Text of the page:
Reporting Spam on Mobile Devices
Return Path’s new study “Email on the Move: The Future of Mobile Messaging” reveals that the massive increase in email readership on mobile devices corresponds with a decrease in use of webmail, particularly on weekends. If your focus is either spam detection or list management, that’s bad news.
Unlike webmail interfaces, very few mobile email clients give users the ability to report spam effectively. There’s no “report spam” button, and no way to forward a message with the full original headers & body required to accurately track down the source.
In legitimate messages, the unsubscribe link is often in tiny text at the bottom of the message; on a mobile device, scrolling all the way down can take a long time. Worse, accessing the web site requires browser handoff functionality that not all devices offer. Even when the site can be accessed, subscription preference centers are rarely optimized for mobile devices.
When there’s not an easy and obvious way to unsubscribe, users of webmail systems can report the message as spam, and it’ll usually find its way back to the sender via a complaint feedback loop. Without a spam button, a mobile recipient’s only choices are to leave the message in their inbox and deal with it when they get home, or just hit delete. Deleting it without sending any report or complaint means they’ll receive similar messages again and again, and they’ll be that much more upset with the sender — less likely to ever make a purchase.
This problem isn’t unique to mobile devices. Most desktop email clients also don’t have a spam button that interfaces with the mailbox provider’s complaint feedback system. Last year the Anti-Spam Research Group (part of the Internet Research Task Force, an open research group operating alongside the IETF) discussed and documented some possible options for adding a “junk” or “spam” button to email clients, but there hasn’t been much interest from email client developers.
Similarly, the Open Mobile Alliance has for some time been working with the MAAWG Wireless SIG and the IETF Mail Abuse Reporting Format working group to develop a reporting standard based on ARF, with a mobile messaging focus (both email and SMS text messaging.) This work is still in progress.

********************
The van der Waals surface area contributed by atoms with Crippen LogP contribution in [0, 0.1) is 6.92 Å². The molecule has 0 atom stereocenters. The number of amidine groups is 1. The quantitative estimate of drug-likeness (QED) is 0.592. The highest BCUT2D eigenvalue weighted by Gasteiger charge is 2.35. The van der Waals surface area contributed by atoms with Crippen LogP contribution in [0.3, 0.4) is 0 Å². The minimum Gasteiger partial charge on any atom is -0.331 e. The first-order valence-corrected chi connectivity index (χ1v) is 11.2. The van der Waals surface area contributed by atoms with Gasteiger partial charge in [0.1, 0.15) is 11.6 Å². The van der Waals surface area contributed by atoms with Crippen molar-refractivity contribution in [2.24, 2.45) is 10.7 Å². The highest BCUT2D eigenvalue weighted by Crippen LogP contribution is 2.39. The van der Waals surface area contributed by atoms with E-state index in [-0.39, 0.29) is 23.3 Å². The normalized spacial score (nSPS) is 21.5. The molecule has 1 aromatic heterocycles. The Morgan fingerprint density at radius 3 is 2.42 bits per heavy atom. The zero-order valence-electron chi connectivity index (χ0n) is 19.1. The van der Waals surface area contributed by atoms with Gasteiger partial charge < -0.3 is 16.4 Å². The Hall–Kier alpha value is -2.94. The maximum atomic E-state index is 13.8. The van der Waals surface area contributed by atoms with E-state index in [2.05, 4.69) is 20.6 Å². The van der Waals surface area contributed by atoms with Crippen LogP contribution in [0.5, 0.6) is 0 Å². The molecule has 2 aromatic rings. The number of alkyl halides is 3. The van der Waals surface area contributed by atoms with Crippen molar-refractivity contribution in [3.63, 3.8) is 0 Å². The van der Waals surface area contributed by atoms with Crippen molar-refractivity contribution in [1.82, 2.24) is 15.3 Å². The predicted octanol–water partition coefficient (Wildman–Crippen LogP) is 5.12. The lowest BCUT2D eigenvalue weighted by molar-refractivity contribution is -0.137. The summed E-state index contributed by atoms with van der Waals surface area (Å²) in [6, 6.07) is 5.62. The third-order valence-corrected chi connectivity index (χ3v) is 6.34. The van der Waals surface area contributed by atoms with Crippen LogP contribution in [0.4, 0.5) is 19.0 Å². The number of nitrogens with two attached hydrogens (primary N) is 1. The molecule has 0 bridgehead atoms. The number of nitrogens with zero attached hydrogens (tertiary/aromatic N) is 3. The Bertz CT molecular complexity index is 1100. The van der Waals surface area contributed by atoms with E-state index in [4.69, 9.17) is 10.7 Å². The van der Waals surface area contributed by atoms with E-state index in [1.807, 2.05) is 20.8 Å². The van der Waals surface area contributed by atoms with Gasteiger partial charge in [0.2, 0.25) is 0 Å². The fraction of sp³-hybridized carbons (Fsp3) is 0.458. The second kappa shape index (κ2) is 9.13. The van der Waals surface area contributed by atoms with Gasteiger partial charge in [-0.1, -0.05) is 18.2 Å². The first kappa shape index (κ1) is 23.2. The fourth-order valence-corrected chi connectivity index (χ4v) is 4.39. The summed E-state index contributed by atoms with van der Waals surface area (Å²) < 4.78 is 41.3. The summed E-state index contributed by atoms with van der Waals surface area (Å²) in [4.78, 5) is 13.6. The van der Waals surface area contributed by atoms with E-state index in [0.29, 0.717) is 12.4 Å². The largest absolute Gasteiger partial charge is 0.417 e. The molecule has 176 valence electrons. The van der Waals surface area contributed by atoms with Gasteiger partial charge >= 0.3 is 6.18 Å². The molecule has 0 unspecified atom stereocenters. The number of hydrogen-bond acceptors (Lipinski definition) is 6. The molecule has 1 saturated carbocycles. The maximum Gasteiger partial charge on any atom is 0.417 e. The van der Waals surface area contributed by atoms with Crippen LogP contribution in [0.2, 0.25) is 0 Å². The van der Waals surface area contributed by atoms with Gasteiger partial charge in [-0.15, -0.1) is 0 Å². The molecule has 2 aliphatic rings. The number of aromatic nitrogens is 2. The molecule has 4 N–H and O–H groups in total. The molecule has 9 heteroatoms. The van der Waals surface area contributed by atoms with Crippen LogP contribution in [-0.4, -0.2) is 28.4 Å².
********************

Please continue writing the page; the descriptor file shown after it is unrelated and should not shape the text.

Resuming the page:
So, what can we do in the meantime? Unfortunately, not much.
If you’re sending legitimate email with complex HTML, it’s important to remember that your lovingly designed message will look absolutely hideous on many mobile devices. Return Path’s Campaign Preview (pdf) lets you see what each message will look like on dozens of different displays, including mobile. You can also try sending the message to your own device and friends’ devices. When you do, make sure it’s possible to unsubscribe — you can always subscribe again afterwards, and test that part too.
When you’re working with spam complaints, you’re already used to the low reporting numbers — enough for a valid statistical sample, but not enough to guarantee complete coverage. Even users who have access to a spam reporting button don’t always use it, or use it inconsistently. So you’ll have to continue tweaking the algorithms, tracking which users are valuable reporters, which are trying to game the system, and which are just inexplicably random. Unfortunately, users who (like myself) read email on four different devices throughout the day will probably fall into that third category.
And if you’re a software developer who’d like to implement an effective spam reporting feature into your mail client, email me and I’ll gladly introduce you to the people who’ve been working on the reporting standards described above.